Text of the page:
Collegetown, U.S.A.

October 25, 1996|By Judy Jolley Mohraz

VISITORS COMING into Worcester, Massachusetts, driv past a billboard that reads, ''Every one of America's great cities has at least one institution of higher education. Worcester has 10.''

Baltimore has 22. Yet when the discussion turns to U.S. cities noted for excellence in higher education, Baltimore rarely comes to mind. This is unfortunate. With the creation of the Baltimore Collegetown Network, however, it is about to change.

Baltimore's colleges and universities are a diverse group, including research universities, liberal-arts colleges, community colleges and specialty institutions, among others. We collectively enroll more than 100,000 students, employ 40,000 members of the work force and create jobs for an additional 70,000 or more.

We educate the citizenry, enrich Baltimore's cultural life and involve ourselves deeply in efforts ranging from developing new industries to improving the lives of the city's disadvantaged. Each college is distinct, with its own mission. But increasingly we recognize the benefits -- to ourselves and the community -- of working together.

A history of collaboration

Collaboration between colleges is not a new concept. Students at Goucher and Johns Hopkins have taken courses on each other's campuses for years, and we are two of eight area colleges participating in a reciprocal course-exchange program. UMBC's 12-college Shriver Center consortium mobilizes the colleges' community-service resources for youth mentoring .

programs, urban development and other metropolitan needs.

Less formal collaboration also occurs. Caught in the throes of a harsh Baltimore winter, Towson State needed salt for campus thruways. Loyola, down the road, had plenty of salt, but not enough trucks to spread it. Towson was flush in trucks, and a collaboration was born.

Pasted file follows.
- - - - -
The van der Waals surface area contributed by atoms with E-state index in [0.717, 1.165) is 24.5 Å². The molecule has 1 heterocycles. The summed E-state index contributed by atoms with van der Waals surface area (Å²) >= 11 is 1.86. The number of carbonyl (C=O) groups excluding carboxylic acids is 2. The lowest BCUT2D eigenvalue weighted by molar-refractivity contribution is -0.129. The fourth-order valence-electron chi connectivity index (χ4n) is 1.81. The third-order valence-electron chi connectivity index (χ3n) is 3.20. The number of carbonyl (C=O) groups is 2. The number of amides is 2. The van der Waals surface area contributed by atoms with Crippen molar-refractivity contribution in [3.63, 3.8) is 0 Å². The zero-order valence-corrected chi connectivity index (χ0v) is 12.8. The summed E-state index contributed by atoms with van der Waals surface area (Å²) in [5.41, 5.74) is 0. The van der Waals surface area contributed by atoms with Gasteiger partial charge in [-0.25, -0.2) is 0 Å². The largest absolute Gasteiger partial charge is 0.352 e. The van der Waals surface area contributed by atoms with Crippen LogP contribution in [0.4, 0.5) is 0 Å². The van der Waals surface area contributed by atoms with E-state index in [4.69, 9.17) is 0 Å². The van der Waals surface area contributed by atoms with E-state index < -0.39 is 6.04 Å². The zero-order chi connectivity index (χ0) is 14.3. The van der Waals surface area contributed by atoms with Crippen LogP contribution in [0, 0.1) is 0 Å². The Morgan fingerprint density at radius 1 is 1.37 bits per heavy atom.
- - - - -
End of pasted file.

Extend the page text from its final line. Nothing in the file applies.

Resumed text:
Emerging from this spirit of creative opportunism and mutual benefit is the Baltimore Collegetown Network, formed last summer to bring about greater collaboration and resource sharing among all 22 colleges in the Baltimore area. Our aim is both to strengthen the colleges and to promote and support the city of Baltimore. It is an ambitious undertaking, perhaps unprecedented in scope.

In a short time, we are already seeing results. Ten of the members have formed a library network which allows students at one college to borrow from any in the group. The libraries are also doing shared collection building, making it less necessary for each library to offer every new book or resource. Group negotiation is on the agenda, as we recognize that our collective buying power will result in providing better services at lower prices. Shared faculty and staff development is in the works.

With the project still in its infancy, good communication -- among the colleges and with the metropolitan area -- is vital. Our chief means of communicating what we do and how we connect with the city is the World Wide Web. Visitors to our web site -- it's at http: //www.colltown.org -- can learn what's happening on campus, see what's at Baltimore's theaters and museums, check out the Orioles schedule and find a good restaurant. Or they can read the latest news in The Daily Nose, an on-line '' 'zine'' conceived and written by Baltimore-area college students.

So how can Collegetown help Baltimore? For students, collaboration broadens educational opportunity while controlling cost. At a time when students and parents are demanding more of higher education while being justifiably concerned about its cost, Collegetown pools a rich array of resources, making for cost-effective delivery of high-quality, option-laden education. As prospective students come to recognize Baltimore as a college town, more will come here, learn, graduate, get jobs, pay taxes, raise families and become engaged in their communities.

And strong colleges help the economy. Years ago a Brookings Institution study found that nearly half of U.S. economic growth from 1929 to 1969 was attributable to ''advances in knowledge'' and ''increased education of the work force.'' With the transformation to a knowledge-age, information-based economy, education's significance has increased in the years since.

Indeed, in 1991 the Greater Baltimore Committee noted: ''Gone are the days when a small number of highly educated people could supervise large numbers of willing but unskilled factory workers. In today's world, a community must educate all its people.''

Education is what colleges do best. And Collegetown can help us do it better.

Judy Jolley Mohraz is president of Goucher College.

Pub Date: 10/25/96

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